IN MY MIND – The Long Road to a New, Exciting JLP Outcome

On September 7, 2006 I drove to Guglhupf Bakery and Café in Durham for lunch with the new director of Duke Performances, Aaron Greenwald.  We had never met.  Little did we know how much the work of Duke Performances and the Jazz Loft Project and the Center for Documentary Studies would come to overlap.  This week, more than three and a half years later, the latest product of the collaboration, a beautiful film called IN MY MIND by CDS filmmakers Gary Hawkins and Emily LaDue, will be unveiled in Durham at the Full Frame Documentary Film Festival (see poster by CDS designer Bonnie Campbell below).  It is an outcome of JLP that we never could have expected, or produced ourselves, and therefore it feels like a unique and meaningful milestone for everyone involved.  Here’s a look back at the meandering path:

As Aaron and I munched sandwiches at Guglhupf that day, he described his ambitions to present a series of concerts in the fall of 2007 to celebrate the 90th anniversary of Thelonious Monk’s birth in Rocky Mount, N.C. about ninety miles from Durham.  His vision was that Duke Performances could do more to connect with the fertile region from which Duke University’s vast endowment had grown, literally; the Duke family fortune originated in the tobacco fields.  Aaron knew that I had studied Monk as part of the JLP.  He didn’t know that I grew up in “little” Washington in North Carolina’s coastal plains and I felt a kinship with Monk, valid or not, based on our shared soil (not just the birth home but the Monk ancestral home in nearby Newton Grove) and Monk’s heavy southern accent which can be heard clearly on Smith’s tapes.  Over the following fourteen months my Jazz Loft colleagues Dan Partridge, Sarah Moye, and I worked with Aaron and his staff on a near daily basis.

In September and October of 2007 Duke Performances presented Following Monk, a stunning series of eighteen events including the likes of the Kronos Quartet, Jason Moran, Charles Tolliver, Charlie Haden and Hank Jones, Randy Weston, Kenny Barron, Andy Bey, Henry Butler, Jessica Williams, Jerry Gonzales, Johnny Griffin, Barry Harris, Paul Jeffrey, Alonzo King’s LINES ballet, writers Stanley Crouch and Robin D.G. Kelley, and more.  CDS and the Thelonious Monk Institute of Jazz were co-sponsors of the series.  A number of Monk’s relatives from eastern North Carolina attended the shows.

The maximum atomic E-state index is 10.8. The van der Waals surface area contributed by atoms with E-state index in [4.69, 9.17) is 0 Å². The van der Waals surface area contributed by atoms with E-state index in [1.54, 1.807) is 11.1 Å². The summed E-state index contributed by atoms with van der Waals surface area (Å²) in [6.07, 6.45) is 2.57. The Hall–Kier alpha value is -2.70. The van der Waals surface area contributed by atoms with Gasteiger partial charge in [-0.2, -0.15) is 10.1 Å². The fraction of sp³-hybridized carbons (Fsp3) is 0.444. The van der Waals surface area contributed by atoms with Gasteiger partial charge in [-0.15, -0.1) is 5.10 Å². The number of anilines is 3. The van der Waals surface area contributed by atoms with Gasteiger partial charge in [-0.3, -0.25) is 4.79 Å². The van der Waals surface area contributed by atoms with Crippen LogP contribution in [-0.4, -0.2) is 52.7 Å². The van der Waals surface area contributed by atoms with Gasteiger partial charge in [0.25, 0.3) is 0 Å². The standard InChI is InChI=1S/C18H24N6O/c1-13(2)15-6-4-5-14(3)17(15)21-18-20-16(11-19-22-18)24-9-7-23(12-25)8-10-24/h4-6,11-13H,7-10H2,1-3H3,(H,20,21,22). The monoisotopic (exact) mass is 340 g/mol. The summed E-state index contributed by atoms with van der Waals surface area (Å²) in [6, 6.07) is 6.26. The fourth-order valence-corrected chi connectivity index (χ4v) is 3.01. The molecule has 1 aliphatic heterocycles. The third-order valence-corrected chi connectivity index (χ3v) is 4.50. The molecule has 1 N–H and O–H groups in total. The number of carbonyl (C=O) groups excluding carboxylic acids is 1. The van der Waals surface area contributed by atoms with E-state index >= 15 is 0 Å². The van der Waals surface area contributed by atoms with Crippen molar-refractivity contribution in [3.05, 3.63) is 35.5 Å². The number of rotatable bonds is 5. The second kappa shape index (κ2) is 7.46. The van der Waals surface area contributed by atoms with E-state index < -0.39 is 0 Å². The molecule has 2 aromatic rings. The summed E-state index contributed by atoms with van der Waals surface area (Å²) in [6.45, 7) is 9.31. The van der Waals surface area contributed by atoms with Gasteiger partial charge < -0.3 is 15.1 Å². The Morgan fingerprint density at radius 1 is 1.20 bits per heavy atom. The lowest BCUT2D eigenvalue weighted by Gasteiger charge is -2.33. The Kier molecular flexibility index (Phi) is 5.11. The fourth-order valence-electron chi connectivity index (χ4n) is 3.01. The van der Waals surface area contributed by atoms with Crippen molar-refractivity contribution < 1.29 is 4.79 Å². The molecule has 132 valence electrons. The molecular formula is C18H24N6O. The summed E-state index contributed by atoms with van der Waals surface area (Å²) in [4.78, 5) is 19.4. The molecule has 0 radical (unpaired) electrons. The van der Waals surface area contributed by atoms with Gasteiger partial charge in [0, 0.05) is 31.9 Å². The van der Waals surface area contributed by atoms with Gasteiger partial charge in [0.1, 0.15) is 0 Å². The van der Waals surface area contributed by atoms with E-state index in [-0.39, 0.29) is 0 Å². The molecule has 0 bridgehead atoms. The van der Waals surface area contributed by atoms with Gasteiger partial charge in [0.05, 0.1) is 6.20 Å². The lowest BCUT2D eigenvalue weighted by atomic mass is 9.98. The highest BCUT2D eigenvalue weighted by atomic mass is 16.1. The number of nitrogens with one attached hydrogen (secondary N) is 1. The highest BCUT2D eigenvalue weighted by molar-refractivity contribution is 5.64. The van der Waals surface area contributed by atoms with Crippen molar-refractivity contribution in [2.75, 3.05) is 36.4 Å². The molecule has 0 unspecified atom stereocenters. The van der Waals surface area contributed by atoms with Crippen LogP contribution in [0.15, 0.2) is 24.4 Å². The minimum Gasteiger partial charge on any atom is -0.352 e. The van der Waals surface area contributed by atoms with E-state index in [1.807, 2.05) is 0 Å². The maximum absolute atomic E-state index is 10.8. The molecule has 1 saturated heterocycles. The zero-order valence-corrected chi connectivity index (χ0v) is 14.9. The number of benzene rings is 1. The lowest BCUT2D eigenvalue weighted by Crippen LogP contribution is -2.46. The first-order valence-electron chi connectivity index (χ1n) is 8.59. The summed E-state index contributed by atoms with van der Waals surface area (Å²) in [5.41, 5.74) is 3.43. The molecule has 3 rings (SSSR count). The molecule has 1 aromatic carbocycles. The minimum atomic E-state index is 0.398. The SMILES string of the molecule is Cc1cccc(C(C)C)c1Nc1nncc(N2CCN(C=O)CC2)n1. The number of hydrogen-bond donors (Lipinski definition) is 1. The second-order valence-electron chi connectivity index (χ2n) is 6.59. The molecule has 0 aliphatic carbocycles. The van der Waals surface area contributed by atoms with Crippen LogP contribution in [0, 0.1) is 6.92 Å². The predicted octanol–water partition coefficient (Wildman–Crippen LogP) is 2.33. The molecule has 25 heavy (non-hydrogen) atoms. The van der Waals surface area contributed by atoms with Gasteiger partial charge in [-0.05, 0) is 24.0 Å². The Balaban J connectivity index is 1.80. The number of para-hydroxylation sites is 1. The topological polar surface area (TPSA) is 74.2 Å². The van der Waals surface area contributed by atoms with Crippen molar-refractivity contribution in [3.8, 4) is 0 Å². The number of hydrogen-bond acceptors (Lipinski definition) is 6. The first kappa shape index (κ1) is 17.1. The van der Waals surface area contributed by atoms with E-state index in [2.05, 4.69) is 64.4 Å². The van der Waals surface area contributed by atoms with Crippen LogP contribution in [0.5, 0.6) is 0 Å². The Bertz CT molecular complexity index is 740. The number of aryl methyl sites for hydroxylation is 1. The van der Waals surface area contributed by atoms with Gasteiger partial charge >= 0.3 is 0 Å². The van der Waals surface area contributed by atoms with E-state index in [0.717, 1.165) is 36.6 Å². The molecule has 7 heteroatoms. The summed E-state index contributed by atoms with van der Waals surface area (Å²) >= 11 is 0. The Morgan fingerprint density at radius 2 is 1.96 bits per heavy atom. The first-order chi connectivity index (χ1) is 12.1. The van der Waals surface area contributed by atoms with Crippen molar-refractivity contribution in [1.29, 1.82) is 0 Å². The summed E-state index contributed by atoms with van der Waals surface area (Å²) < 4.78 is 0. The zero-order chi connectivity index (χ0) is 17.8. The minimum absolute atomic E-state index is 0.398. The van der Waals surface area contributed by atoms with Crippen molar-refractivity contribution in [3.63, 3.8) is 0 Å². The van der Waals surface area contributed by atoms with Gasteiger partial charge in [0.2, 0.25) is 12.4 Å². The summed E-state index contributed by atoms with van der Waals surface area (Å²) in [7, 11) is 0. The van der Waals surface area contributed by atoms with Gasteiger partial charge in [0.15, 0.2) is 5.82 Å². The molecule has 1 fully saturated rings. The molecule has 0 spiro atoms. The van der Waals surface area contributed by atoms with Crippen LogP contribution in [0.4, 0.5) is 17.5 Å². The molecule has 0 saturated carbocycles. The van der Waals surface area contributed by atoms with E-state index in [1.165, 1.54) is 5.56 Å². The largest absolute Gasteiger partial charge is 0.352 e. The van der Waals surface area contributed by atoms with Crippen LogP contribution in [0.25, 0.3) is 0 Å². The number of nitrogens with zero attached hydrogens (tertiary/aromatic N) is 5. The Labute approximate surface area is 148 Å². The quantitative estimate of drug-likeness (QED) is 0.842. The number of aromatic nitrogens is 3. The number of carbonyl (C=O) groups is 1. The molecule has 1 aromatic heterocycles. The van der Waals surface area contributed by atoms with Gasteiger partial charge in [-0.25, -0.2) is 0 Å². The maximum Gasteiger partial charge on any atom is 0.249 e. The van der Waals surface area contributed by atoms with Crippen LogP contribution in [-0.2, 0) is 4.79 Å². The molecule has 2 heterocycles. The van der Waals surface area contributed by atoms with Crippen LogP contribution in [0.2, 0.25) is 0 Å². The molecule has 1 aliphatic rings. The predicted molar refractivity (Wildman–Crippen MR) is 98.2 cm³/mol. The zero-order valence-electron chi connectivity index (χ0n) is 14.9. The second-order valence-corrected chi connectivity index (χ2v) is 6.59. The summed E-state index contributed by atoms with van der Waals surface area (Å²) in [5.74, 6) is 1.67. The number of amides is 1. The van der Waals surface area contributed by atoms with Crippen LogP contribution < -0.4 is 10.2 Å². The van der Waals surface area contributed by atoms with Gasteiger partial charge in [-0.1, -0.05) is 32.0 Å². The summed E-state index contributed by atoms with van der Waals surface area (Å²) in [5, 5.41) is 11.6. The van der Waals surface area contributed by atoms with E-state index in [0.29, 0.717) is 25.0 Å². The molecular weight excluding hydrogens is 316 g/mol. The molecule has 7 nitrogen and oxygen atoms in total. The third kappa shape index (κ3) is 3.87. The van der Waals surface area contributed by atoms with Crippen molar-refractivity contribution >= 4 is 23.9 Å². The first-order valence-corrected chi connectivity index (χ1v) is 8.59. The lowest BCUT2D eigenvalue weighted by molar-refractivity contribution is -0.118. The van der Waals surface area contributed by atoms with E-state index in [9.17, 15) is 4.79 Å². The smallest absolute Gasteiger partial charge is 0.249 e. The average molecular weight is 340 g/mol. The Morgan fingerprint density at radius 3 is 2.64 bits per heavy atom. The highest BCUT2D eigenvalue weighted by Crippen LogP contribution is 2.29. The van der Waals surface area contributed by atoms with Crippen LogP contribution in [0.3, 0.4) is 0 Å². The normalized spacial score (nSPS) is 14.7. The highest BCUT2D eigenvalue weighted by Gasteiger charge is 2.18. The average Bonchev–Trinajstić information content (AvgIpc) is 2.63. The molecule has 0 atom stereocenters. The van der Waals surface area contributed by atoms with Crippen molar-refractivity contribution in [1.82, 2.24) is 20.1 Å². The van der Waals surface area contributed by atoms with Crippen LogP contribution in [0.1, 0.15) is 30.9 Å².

Following Monk Sticker_web

During Following Monk CDS radio documentarian John Biewen created an NPR segment which was aired nationally on Monk’s birthday, “Digging Up Thelonious Monk’s Southern Roots,” featuring Monk’s son, T.S. Monk.  I wrote a cover story for the Oxford American’s annual music issue, “Is this Home?” concerning Monk’s return to North Carolina in May of 1970 to play for two weeks at Raleigh’s legendary Frog & Nightgown club.  Following Monk was covered by all the mainstream and alternative media outlets in the Raleigh-Durham-Chapel Hill area.  Monk was in the air.  It felt like a significant achievement.

The cornerstones of Following Monk were two shows paying homage to Monk’s historic Town Hall concert from February 27, 1959, the first time Monk had performed his music with a big band.  The tentet arrangements were conceived and rehearsed by Monk and Hall Overton on the fourth floor of 821 Sixth Avenue, a diligent process that was documented by W. Eugene Smith in photographs and tapes.  In one Following Monk show trumpeter Charles Tolliver led his tentet through a powerful, near note-for-note re-performance of Monk’s original concert.  In the second, Jason Moran and his Big Bandwagon, an octet, created a seminal 75-minute piece called IN MY MIND.  The mixed media piece went back-and-forth in time, making explicit use of Smith’s photographs and tapes from Monk’s rehearsals, while evoking the Monk family’s Newton Grove homeland and blending elements of Jason’s own autobiography.